Pros and Cons of Sun, Sunless and Self Tanning

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Winter is here and the sun’s presence wanes. Each day is filled with just a bit more darkness than the day before leaving our skin to hide behind long pants and sleeves. For some of us this means our summer tan wanes as well. Having a healthy, sun-kissed glow at the wedding is on the list of many brides. Others are happy with their natural skin color any time of the year. Either way, getting a tan is not as simple as it used to be with skin cancer rates on the rise and an array of chemically-based sunless tanners on the market. Before you run off to your local tanning salon, read up on the health risks associated with getting that artificial glow. Below I’ve outlined the most popular tanning options and the risks involved with each.

Tanning Lotions
What it is: Referred to sunless or self-tanners, tanning lotions can be found in any local drugstore and in major department stores. Self tanning lotions are just that-a lotion that you apply topically to darken the color of your skin. The quality of the product varies largely brand to brand as does cost.
How they work: Most of these lotions contain a chemical called dihydroxyacetone (DHA) which interacts with the dead skin cells on the surface of the skin, changing the color.
Benefits: This is a low-cost, DIY option. Getting a natural looking tan takes some practice, but for the bride on a budget this is a good choice.
Risks: Applying self-tanning lotion requires some skill. By using this method, you run the risk of having an uneven tan or ending up with a streaking effect. Also, be sure to test each product in an inconspicuous place to check the color-many of these products will leave your skin looking orange. The FDA claims that DHA is safe to use on your skin.

Tanning Beds
What it is: Most of you are familiar with the concept of tanning beds as they have been around for decades now. But in case you don’t know, a tanning bed is a device you lie down on containing many fluorescent light bulbs that are emitting UVA rays in order to produce a tan.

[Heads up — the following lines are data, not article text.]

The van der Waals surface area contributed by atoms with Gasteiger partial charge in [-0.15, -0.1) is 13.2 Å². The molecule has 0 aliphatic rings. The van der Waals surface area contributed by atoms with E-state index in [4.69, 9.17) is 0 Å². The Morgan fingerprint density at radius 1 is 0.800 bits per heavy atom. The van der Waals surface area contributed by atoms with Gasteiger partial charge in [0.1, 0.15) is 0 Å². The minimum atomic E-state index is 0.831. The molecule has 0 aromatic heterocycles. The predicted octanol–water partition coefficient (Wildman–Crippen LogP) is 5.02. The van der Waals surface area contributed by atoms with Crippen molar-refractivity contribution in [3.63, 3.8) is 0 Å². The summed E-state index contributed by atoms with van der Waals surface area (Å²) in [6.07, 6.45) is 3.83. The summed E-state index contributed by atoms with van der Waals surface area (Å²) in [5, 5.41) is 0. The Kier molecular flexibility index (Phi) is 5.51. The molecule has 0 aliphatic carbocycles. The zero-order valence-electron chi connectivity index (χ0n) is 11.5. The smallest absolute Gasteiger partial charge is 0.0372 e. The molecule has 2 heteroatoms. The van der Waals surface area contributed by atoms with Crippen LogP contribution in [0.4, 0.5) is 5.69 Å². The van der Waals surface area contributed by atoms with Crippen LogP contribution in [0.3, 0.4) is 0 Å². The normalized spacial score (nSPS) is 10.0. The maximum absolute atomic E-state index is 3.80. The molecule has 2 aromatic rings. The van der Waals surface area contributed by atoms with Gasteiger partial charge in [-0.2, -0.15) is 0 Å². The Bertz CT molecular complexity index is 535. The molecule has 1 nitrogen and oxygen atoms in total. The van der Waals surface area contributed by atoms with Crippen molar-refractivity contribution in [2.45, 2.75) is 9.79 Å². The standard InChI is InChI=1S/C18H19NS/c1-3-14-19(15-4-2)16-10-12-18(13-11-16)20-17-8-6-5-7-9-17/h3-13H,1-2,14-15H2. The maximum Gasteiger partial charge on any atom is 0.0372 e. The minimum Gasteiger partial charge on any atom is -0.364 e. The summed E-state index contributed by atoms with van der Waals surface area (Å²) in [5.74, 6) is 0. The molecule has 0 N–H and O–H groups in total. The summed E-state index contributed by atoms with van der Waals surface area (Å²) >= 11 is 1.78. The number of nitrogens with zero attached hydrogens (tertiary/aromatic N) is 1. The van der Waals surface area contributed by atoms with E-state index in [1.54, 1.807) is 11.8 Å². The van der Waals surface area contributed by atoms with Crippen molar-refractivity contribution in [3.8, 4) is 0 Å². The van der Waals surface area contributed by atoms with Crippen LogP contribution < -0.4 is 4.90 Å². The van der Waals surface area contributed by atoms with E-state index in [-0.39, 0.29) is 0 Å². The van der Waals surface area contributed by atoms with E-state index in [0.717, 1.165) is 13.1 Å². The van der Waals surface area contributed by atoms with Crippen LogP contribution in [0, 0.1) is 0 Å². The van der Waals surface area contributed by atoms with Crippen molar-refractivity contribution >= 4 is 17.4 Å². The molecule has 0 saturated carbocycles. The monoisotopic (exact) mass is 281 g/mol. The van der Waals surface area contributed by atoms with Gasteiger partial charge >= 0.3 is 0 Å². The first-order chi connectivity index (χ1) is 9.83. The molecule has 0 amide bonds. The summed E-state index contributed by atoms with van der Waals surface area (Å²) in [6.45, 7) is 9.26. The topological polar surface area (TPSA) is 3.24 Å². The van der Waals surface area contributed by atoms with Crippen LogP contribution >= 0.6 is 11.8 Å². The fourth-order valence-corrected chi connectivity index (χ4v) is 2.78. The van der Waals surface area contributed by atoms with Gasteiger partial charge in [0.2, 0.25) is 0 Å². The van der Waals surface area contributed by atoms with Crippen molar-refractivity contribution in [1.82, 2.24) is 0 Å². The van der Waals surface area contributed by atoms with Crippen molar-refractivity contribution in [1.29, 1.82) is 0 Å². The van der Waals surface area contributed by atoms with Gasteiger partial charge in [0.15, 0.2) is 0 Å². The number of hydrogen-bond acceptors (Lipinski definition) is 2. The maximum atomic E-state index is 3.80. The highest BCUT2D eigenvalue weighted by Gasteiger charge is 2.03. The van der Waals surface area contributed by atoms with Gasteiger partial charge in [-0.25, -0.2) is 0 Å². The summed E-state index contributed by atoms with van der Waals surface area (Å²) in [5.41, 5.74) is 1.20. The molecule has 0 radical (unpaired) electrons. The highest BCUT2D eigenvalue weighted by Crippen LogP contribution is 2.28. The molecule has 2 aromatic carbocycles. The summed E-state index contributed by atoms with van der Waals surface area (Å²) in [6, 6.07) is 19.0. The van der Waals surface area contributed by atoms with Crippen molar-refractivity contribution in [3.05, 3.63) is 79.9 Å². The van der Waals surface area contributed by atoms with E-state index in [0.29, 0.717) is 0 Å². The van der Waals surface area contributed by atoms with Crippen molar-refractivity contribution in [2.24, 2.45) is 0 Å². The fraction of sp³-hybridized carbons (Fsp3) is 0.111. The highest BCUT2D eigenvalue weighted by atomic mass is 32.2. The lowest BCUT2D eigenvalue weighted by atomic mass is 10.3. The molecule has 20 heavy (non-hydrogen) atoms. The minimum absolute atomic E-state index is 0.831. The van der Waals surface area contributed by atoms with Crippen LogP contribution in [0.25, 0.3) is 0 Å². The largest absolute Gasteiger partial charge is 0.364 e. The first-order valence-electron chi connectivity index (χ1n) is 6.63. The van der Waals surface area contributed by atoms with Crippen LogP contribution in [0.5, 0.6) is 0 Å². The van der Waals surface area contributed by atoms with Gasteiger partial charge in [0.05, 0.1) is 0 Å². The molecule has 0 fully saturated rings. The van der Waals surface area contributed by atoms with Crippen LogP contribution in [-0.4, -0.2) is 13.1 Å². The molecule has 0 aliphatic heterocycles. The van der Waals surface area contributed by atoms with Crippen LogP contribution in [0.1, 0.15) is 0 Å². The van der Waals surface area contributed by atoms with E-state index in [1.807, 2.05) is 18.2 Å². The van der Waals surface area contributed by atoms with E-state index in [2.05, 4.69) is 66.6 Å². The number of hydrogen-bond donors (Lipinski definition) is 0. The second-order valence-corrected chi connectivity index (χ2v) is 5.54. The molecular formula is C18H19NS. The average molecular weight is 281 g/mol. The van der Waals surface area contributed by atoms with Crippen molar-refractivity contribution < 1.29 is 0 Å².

How they work: Tanning beds have a higher UVA to UVB ratio than the sun. UVA rays penetrate deeper into the skin producing a darker tan.
Benefits: It’s a fast, relatively inexpensive way to get that summertime glow.
Risks: There are many risks associated with the use of tanning beds. The World Health Organization does not support the use of tanning beds for cosmetic reasons. According to their website, the risks associated with the use of artifical UV rays are skin cancer, skin aging (wrinkles), and eye damage.

Spray/Airbrush Tanning
What it is: Spray tans must be applied at a salon where you’ll enter a booth and be sprayed with a sunless tanning mist.
How it works: Spray tans work the same as self-tanning lotions-they contain DHA which changes the color of the surface of your skin.
Benefits: The fastest and easiest method of sunless tanning available-although the most expensive. No risk of streaking or uneven tanning associated with lotions.
Risks: While the FDA says DHA is safe to use topically, they have stated risks associated with DHA being used internally. Having this chemical sprayed onto your skin from all directions may put you at risk for DHA exposure in your eyes, lips and other mucous membranes as well as possibly inhaling the substance.

Good Ol’ Fashioned Sunshine
What it is: That big yellow ball in the sky.
How it works: UVA and UVB rays penetrate the skin, producing more melanin which in turn darkens the skin.
Benefits: Sunbathing is free! Also, you’ll get your dose of vitamin D which is important-especially if you are deficient. Vitamin D deficiency is associated with a whole host of chronic diseases. You must spend about 10 minutes in the sun each day without sunscreen to get the recommended daily allowance of vitamin D.
Risks: There are many risks associated with sun tanning. Particularly when tanning takes place with no SPF protection. Overexposure to the sun can lead to skin cancer and wrinkles. Use your best judgment and cover up before overexposure occurs.

It’s important to feel comfortable in the skin you’re in-especially on your wedding day. Be sure to take it slow if you decide to use any artifical tanning products to avoid any drastic changes. While you may want to increase your glow, you still want to look like you.

about the author
Sarah Sarah has been editing the blog at mywedding for four years. She enjoys watching classic movies, spending money on eyeliner that she never wears, and convincing brides to write thank you notes.

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